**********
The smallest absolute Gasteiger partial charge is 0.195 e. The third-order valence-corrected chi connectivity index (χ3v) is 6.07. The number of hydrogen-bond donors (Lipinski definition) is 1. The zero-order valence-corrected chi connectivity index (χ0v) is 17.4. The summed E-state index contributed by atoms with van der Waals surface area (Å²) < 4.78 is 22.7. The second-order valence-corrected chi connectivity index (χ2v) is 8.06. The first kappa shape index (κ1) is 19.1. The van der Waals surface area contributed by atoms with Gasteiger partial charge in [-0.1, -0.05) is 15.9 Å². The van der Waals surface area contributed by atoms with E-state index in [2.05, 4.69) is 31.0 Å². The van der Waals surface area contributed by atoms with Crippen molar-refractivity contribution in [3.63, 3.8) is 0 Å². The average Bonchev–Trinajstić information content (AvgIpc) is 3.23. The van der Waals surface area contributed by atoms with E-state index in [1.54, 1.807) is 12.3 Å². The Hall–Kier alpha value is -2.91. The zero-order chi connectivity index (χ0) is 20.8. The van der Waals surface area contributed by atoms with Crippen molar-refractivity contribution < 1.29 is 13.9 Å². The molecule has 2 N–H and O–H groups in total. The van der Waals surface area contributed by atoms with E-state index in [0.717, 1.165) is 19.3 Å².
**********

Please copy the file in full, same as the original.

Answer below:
The smallest absolute Gasteiger partial charge is 0.195 e. The third-order valence-corrected chi connectivity index (χ3v) is 6.07. The number of hydrogen-bond donors (Lipinski definition) is 1. The zero-order valence-corrected chi connectivity index (χ0v) is 17.4. The summed E-state index contributed by atoms with van der Waals surface area (Å²) < 4.78 is 22.7. The second-order valence-corrected chi connectivity index (χ2v) is 8.06. The first kappa shape index (κ1) is 19.1. The van der Waals surface area contributed by atoms with Gasteiger partial charge in [-0.1, -0.05) is 15.9 Å². The van der Waals surface area contributed by atoms with E-state index in [2.05, 4.69) is 31.0 Å². The van der Waals surface area contributed by atoms with Crippen molar-refractivity contribution in [3.63, 3.8) is 0 Å². The average Bonchev–Trinajstić information content (AvgIpc) is 3.23. The van der Waals surface area contributed by atoms with E-state index in [1.54, 1.807) is 12.3 Å². The Hall–Kier alpha value is -2.91. The zero-order chi connectivity index (χ0) is 20.8. The van der Waals surface area contributed by atoms with Crippen molar-refractivity contribution < 1.29 is 13.9 Å². The molecule has 2 N–H and O–H groups in total. The van der Waals surface area contributed by atoms with E-state index in [0.717, 1.165) is 19.3 Å².